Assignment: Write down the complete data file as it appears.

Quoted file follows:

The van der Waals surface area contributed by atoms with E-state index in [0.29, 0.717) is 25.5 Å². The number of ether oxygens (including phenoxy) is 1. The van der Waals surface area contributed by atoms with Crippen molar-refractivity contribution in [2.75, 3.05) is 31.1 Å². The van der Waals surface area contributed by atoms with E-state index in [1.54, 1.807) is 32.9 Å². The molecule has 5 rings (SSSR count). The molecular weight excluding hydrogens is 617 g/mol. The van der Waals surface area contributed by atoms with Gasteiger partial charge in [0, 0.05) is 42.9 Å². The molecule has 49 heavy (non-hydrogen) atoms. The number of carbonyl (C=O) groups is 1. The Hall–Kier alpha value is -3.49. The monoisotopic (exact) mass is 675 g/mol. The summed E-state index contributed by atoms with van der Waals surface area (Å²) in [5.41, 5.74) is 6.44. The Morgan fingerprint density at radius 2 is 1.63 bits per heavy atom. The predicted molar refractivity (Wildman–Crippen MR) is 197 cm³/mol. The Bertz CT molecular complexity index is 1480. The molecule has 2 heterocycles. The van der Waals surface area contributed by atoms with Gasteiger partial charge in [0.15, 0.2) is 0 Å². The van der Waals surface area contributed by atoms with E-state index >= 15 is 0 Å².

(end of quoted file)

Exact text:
The van der Waals surface area contributed by atoms with E-state index in [0.29, 0.717) is 25.5 Å². The number of ether oxygens (including phenoxy) is 1. The van der Waals surface area contributed by atoms with Crippen molar-refractivity contribution in [2.75, 3.05) is 31.1 Å². The van der Waals surface area contributed by atoms with E-state index in [1.54, 1.807) is 32.9 Å². The molecule has 5 rings (SSSR count). The molecular weight excluding hydrogens is 617 g/mol. The van der Waals surface area contributed by atoms with Gasteiger partial charge in [0, 0.05) is 42.9 Å². The molecule has 49 heavy (non-hydrogen) atoms. The number of carbonyl (C=O) groups is 1. The Hall–Kier alpha value is -3.49. The monoisotopic (exact) mass is 675 g/mol. The summed E-state index contributed by atoms with van der Waals surface area (Å²) in [5.41, 5.74) is 6.44. The Morgan fingerprint density at radius 2 is 1.63 bits per heavy atom. The predicted molar refractivity (Wildman–Crippen MR) is 197 cm³/mol. The Bertz CT molecular complexity index is 1480. The molecule has 2 heterocycles. The van der Waals surface area contributed by atoms with Gasteiger partial charge in [0.15, 0.2) is 0 Å². The van der Waals surface area contributed by atoms with E-state index >= 15 is 0 Å².